Robert Creighton: Born to Entertain!

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Robert Creighton

Born to Entertain!

By Lynn DiMenna for Cabaret Scenes


When I saw Robert (Bobby, to family and friends) Creighton perform for the first time, I immediately thought of the musical Ruthless’ song “I Was Born to Entertain.” In Creighton’s case, it’s quite obvious, he was just that…born to entertain, from the tip of his nose to the tap of his toes. It’s impossible to imagine he would have been happy doing anything else. Despite having five older siblings, his parents encouraged him to pursue his many interests. Naturally, growing up in a small town in Canada, one dream was to play goalie for the Toronto Maple Leafs. Though his athletic aspirations dissipated, his visions of performing on The Great White Way in the manner of his idol, Fred Astaire, became more focused. How he made that dream come true is a classic story of talent, training, timing and perseverance.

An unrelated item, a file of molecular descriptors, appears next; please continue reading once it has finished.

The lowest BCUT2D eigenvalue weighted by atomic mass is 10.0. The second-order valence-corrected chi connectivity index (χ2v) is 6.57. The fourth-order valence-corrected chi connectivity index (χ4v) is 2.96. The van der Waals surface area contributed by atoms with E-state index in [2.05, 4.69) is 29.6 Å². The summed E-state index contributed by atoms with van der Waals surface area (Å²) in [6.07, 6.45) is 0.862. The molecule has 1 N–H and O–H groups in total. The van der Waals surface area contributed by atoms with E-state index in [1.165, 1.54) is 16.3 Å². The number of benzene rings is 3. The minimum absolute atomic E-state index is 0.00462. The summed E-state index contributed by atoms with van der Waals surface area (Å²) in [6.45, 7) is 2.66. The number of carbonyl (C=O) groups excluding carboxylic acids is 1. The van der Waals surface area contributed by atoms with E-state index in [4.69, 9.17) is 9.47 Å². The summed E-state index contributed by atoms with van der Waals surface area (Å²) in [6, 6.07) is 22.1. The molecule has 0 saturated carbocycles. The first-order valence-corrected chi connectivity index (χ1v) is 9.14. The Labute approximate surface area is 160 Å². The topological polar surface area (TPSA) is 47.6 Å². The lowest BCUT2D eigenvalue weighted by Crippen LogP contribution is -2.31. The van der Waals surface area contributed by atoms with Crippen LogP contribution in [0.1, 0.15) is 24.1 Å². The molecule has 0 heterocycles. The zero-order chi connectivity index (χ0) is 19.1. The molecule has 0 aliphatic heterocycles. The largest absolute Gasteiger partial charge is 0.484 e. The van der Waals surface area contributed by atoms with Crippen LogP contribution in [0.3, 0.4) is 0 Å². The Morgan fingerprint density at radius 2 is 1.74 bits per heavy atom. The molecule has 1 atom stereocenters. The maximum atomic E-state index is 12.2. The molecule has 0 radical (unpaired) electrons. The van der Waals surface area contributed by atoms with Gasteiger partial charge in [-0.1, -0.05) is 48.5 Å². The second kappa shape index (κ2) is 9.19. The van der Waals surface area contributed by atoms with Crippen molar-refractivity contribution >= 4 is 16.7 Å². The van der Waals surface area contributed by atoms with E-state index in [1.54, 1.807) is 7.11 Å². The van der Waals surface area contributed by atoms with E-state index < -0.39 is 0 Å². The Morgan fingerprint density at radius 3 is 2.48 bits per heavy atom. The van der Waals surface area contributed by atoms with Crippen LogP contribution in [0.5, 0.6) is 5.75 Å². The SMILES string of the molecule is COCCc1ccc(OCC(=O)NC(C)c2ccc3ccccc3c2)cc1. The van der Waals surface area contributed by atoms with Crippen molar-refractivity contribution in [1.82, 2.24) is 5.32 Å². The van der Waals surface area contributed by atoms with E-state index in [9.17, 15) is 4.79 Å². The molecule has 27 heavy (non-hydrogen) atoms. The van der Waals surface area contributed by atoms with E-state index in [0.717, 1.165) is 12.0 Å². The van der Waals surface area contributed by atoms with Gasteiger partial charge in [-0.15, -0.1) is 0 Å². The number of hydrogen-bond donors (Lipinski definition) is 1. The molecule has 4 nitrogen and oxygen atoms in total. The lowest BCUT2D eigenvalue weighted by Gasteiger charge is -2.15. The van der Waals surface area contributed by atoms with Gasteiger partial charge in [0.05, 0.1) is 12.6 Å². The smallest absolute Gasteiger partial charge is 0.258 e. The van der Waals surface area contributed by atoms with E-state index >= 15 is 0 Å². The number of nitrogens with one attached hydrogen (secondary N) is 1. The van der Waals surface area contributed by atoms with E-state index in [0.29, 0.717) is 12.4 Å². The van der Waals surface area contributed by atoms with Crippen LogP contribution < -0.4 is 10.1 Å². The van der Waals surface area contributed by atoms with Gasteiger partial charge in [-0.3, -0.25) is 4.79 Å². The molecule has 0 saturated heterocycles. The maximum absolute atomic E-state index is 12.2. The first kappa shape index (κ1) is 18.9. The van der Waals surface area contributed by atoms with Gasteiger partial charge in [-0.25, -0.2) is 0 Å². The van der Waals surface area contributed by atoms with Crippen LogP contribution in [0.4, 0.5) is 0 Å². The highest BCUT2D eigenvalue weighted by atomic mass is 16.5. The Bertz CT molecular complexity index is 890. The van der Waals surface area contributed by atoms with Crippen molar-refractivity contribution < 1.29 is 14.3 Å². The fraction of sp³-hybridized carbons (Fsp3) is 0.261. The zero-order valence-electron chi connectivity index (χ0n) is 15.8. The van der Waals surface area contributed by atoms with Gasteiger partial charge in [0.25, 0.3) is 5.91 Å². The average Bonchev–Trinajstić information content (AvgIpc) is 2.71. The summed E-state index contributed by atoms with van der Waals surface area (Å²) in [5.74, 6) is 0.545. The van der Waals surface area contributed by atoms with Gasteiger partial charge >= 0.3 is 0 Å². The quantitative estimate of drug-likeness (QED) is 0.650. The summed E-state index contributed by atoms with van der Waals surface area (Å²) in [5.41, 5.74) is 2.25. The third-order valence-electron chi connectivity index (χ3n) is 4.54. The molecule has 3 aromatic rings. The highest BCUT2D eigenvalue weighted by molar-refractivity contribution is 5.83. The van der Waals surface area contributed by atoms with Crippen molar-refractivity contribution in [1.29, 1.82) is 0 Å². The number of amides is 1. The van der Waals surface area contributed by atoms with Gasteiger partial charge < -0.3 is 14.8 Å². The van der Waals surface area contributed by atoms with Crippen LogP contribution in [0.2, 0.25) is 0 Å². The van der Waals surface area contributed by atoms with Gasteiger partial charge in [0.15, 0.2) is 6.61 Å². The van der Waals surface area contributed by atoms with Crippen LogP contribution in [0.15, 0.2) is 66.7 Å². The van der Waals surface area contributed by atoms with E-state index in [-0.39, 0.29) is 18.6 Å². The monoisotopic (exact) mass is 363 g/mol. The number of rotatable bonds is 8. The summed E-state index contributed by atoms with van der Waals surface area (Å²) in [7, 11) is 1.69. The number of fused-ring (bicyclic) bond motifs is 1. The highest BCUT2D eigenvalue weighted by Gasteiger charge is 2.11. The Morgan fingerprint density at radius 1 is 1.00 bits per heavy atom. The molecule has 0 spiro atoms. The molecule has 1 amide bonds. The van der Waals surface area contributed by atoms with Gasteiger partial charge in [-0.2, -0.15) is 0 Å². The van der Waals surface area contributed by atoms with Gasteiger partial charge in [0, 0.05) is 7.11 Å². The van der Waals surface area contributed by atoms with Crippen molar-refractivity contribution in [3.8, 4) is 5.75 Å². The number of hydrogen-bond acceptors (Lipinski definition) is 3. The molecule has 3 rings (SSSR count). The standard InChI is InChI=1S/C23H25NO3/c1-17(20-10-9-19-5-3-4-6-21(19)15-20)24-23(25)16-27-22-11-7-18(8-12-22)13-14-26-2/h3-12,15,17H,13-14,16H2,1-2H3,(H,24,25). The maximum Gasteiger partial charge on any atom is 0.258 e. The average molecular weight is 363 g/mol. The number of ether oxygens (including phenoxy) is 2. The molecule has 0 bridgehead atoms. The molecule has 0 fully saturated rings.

After touring with The St. Michael’s Boys Choir for several years and acquiring a solid musical foundation, he added studying piano and trumpet and continued learning his craft, perfecting his skills, and engaging in numerous competitive festivals. It was auditioning for the role of the lead in Oliver! in the tenth grade, however, that set the course of his future career. Going into the audition, he was quite confident of getting the lead, but instead was given the role of Oliver’s beloved sidekick, the Artful Dodger. Although devastated at the time, playing the far more interesting character role became his specialty. He played the role in three separate productions and has considered himself a character actor ever since.

Robert as Durdles in The Mystery of Edwin Drood
Robert as Durdles in The Mystery of Edwin Drood